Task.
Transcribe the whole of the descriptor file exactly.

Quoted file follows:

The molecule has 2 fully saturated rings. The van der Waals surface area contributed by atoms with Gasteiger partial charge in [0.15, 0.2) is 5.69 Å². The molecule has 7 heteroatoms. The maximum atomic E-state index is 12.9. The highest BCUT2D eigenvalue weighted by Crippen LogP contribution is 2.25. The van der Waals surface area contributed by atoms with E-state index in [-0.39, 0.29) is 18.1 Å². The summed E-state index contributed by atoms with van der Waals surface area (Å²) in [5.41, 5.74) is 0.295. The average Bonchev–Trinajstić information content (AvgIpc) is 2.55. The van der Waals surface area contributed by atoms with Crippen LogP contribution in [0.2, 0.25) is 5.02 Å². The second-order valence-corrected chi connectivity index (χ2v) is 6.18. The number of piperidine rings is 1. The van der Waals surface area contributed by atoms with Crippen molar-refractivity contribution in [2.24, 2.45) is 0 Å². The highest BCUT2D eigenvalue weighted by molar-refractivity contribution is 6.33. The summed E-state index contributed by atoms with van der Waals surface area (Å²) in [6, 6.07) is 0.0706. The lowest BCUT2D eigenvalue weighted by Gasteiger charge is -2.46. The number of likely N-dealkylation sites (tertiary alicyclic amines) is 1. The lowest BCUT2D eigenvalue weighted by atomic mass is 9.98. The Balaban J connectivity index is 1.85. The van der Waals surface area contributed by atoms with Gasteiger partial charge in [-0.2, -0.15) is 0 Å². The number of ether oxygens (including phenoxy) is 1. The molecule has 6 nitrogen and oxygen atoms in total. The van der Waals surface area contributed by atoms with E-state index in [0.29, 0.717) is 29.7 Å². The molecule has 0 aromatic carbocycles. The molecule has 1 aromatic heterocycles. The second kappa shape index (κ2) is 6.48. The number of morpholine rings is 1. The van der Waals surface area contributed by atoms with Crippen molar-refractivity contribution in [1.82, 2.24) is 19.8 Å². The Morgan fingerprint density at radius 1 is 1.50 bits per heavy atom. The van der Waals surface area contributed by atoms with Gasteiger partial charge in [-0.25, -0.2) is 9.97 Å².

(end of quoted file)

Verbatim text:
The molecule has 2 fully saturated rings. The van der Waals surface area contributed by atoms with Gasteiger partial charge in [0.15, 0.2) is 5.69 Å². The molecule has 7 heteroatoms. The maximum atomic E-state index is 12.9. The highest BCUT2D eigenvalue weighted by Crippen LogP contribution is 2.25. The van der Waals surface area contributed by atoms with E-state index in [-0.39, 0.29) is 18.1 Å². The summed E-state index contributed by atoms with van der Waals surface area (Å²) in [5.41, 5.74) is 0.295. The average Bonchev–Trinajstić information content (AvgIpc) is 2.55. The van der Waals surface area contributed by atoms with Crippen LogP contribution in [0.2, 0.25) is 5.02 Å². The second-order valence-corrected chi connectivity index (χ2v) is 6.18. The number of piperidine rings is 1. The van der Waals surface area contributed by atoms with Crippen molar-refractivity contribution in [2.24, 2.45) is 0 Å². The highest BCUT2D eigenvalue weighted by molar-refractivity contribution is 6.33. The summed E-state index contributed by atoms with van der Waals surface area (Å²) in [6, 6.07) is 0.0706. The lowest BCUT2D eigenvalue weighted by Gasteiger charge is -2.46. The number of likely N-dealkylation sites (tertiary alicyclic amines) is 1. The lowest BCUT2D eigenvalue weighted by atomic mass is 9.98. The Balaban J connectivity index is 1.85. The van der Waals surface area contributed by atoms with Gasteiger partial charge in [-0.2, -0.15) is 0 Å². The number of ether oxygens (including phenoxy) is 1. The molecule has 6 nitrogen and oxygen atoms in total. The van der Waals surface area contributed by atoms with E-state index in [0.29, 0.717) is 29.7 Å². The molecule has 0 aromatic carbocycles. The molecule has 1 aromatic heterocycles. The second kappa shape index (κ2) is 6.48. The number of morpholine rings is 1. The van der Waals surface area contributed by atoms with Crippen molar-refractivity contribution in [1.82, 2.24) is 19.8 Å². The Morgan fingerprint density at radius 1 is 1.50 bits per heavy atom. The van der Waals surface area contributed by atoms with Gasteiger partial charge in [-0.25, -0.2) is 9.97 Å².